The Everyday Hunter with Steve Sorenson: Elmer Fudd’s Gun: An Update


A year has passed since authorities seized Elmer Fudd’s double-barreled shotgun.

Did he violate some game law in his persistent but futile pursuit of Bugs Bunny, that “wascawwy wabbit”? Has he been tried for some felony, found guilty, and is no longer eligible to own a firearm? Were the laws in his home state of California made restrictive enough to outlaw guns that don’t actually even exist? Was he found to be mentally deficient? (Note: Fudd’s career IS under the Looney Tunes trademark.)

It was none of that. It’s only that Warner Bros. doesn’t believe Fudd has any Second Amendment protection. And I agwee (oops, sorry). Even though Fudd is an American icon, he isn’t a person and he has no constitutional rights. Warner Bros. owns him and can do what it wants.

Mr. Fudd can’t sue his owners. And I’m OK with him losing his gun rights. He has shown carelessness in handling his shotgun. How many times has he looked down the barrel to see why it didn’t fire? If Warner Bros. really cares about gun safety, they could have started with stopping that tired sight gag and bad example in the cartoon series.

Mr. Fudd’s shotgun is woefully inadequate, an obvious fact since the barrels have the temper of a wet noodle. It’s a danger to no one, and Warner Bros. would do the nation a favor by distributing guns like that to crime-ridden cities.

Mr. Fudd has demonstrated major deficiencies in hunting skills. His efforts to bag old Bugs often result in nothing more than minor injury or embarrassment to himself. Incompetence is the name of his game. Otherwise he would have employed a beagle, as I did in my rabbit hunting days. (And no, I never fired my shotgun down a wabbit hole.) Astute readers will recall the time Elmer did use a dog named “Wover Boy,” but the dog turned out to be as incompetent as Fudd.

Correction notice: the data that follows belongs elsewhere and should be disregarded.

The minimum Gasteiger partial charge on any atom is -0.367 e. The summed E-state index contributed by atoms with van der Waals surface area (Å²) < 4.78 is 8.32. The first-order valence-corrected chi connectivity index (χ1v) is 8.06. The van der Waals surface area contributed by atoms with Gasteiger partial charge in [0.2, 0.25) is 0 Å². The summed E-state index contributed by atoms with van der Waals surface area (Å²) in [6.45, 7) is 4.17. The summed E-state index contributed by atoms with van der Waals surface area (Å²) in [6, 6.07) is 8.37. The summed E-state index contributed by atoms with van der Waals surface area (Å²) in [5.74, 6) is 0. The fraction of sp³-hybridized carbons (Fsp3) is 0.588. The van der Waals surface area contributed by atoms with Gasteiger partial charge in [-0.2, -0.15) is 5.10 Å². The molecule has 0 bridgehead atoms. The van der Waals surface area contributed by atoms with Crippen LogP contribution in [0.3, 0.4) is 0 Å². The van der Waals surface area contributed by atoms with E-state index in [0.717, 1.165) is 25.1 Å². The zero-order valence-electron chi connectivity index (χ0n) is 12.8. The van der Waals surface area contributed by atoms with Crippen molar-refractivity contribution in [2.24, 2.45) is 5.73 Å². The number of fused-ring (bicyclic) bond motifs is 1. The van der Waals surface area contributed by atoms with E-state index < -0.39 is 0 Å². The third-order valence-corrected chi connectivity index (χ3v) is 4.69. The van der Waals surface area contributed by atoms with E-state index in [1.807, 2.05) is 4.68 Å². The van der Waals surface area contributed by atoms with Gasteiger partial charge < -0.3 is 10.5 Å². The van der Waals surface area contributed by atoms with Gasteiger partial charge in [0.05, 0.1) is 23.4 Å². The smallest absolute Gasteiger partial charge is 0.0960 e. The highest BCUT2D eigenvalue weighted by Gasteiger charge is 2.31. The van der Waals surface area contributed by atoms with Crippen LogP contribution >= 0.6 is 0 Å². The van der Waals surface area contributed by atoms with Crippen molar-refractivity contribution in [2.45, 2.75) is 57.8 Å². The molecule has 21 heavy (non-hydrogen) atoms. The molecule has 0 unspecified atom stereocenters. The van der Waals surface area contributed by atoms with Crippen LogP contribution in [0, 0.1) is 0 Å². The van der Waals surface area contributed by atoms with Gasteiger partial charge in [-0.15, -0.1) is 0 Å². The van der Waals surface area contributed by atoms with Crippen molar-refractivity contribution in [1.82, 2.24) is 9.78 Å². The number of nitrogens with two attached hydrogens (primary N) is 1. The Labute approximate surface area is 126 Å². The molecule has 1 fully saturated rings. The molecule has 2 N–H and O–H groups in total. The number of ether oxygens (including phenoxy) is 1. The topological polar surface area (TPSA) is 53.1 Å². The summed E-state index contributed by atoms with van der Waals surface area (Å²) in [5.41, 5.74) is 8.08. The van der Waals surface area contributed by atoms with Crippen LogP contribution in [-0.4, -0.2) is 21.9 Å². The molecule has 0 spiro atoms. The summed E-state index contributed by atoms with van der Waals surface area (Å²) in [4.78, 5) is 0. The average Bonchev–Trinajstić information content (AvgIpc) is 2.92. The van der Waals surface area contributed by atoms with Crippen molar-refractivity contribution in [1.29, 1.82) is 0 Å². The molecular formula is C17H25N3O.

The Warner Bros. decision regarding Mr. Fudd’s shotgun doesn’t protect anyone. Fudd has been chasing Bugs with that antique for 80 years, and not once has that gun been an instrument of death. Mr. Fudd is no more dangerous than the hapless Mr. Wil E. Coyote. Come to think of it, Mr. Fudd and Mr. Coyote are actually the same cartoon character.

Now, the scientist in you might argue Fudd is a homo sapiens, and Wil E. is a canis latrans, but you’d be wrong.

They’re both in the well-established taxonomy classification, cartoonus characterus. They’re genetically identical, so it’s no wonder these two cartoon predators employ similar dysfunctional traps and trickery that fails to trick. Elmer is no less effective without his gun than he was with it. And, Wil E. would be no more effective with the gun than he is without it.

That’s just one of many similarities between the two ’toons.
• Mr. Bunny and Mr. Runner always escape and are never the worse for wear.
• Mr. Fudd and Mr. Coyote never go hungry for their lack of success.
• Mr. Fudd and Mr. Coyote both use various tools of violence—bombs, hatchets, and more.
• Everyone mocks Mr. Fudd and Mr. Coyote, and everyone cheers Mr. Bunny and Mr. Runner.
• Injuries are always trivial and always heal miraculously in these classic cartoons.

Now that the gun is gone, there is one difference worth noting between Elmer Fudd’s failed pursuit of Bugs Bunny and Wil E. Coyote’s futility in catching Road Runner. Wil E. Coyote will continue to make coyotes look more ridiculous and less vicious than they are. But by confiscating Elmer Fudd’s shotgun, Warner Bros. lost an opportunity to make hunters and gun owners look like bumbling idiots.

When “The Everyday Hunter” isn’t hunting , he’s thinking about hunting, talking about hunting, dreaming about hunting, writing about hunting, or wishing he were hunting. If you want to tell Steve exactly where your favorite hunting spot is, contact him through his website, He writes for top outdoor magazines, and won the 2015 and 2018 national “Pinnacle Award” for outdoor writing.